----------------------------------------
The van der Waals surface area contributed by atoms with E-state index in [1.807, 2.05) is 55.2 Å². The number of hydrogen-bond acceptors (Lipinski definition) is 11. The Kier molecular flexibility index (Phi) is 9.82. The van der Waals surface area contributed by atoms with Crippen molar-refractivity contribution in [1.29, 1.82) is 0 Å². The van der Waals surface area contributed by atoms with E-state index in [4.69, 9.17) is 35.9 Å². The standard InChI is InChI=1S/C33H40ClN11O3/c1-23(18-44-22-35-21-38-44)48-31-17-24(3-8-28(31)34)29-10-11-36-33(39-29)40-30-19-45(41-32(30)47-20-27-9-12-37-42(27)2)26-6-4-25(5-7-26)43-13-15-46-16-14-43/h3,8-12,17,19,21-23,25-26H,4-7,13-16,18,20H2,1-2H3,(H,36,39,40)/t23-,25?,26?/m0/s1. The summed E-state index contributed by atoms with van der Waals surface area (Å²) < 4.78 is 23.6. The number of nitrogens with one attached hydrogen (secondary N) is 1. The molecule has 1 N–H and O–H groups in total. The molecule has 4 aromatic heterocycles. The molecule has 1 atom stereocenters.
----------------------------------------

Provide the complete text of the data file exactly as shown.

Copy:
The van der Waals surface area contributed by atoms with E-state index in [1.807, 2.05) is 55.2 Å². The number of hydrogen-bond acceptors (Lipinski definition) is 11. The Kier molecular flexibility index (Phi) is 9.82. The van der Waals surface area contributed by atoms with Crippen molar-refractivity contribution in [1.29, 1.82) is 0 Å². The van der Waals surface area contributed by atoms with E-state index in [4.69, 9.17) is 35.9 Å². The standard InChI is InChI=1S/C33H40ClN11O3/c1-23(18-44-22-35-21-38-44)48-31-17-24(3-8-28(31)34)29-10-11-36-33(39-29)40-30-19-45(41-32(30)47-20-27-9-12-37-42(27)2)26-6-4-25(5-7-26)43-13-15-46-16-14-43/h3,8-12,17,19,21-23,25-26H,4-7,13-16,18,20H2,1-2H3,(H,36,39,40)/t23-,25?,26?/m0/s1. The summed E-state index contributed by atoms with van der Waals surface area (Å²) < 4.78 is 23.6. The number of nitrogens with one attached hydrogen (secondary N) is 1. The molecule has 1 N–H and O–H groups in total. The molecule has 4 aromatic heterocycles. The molecule has 1 atom stereocenters.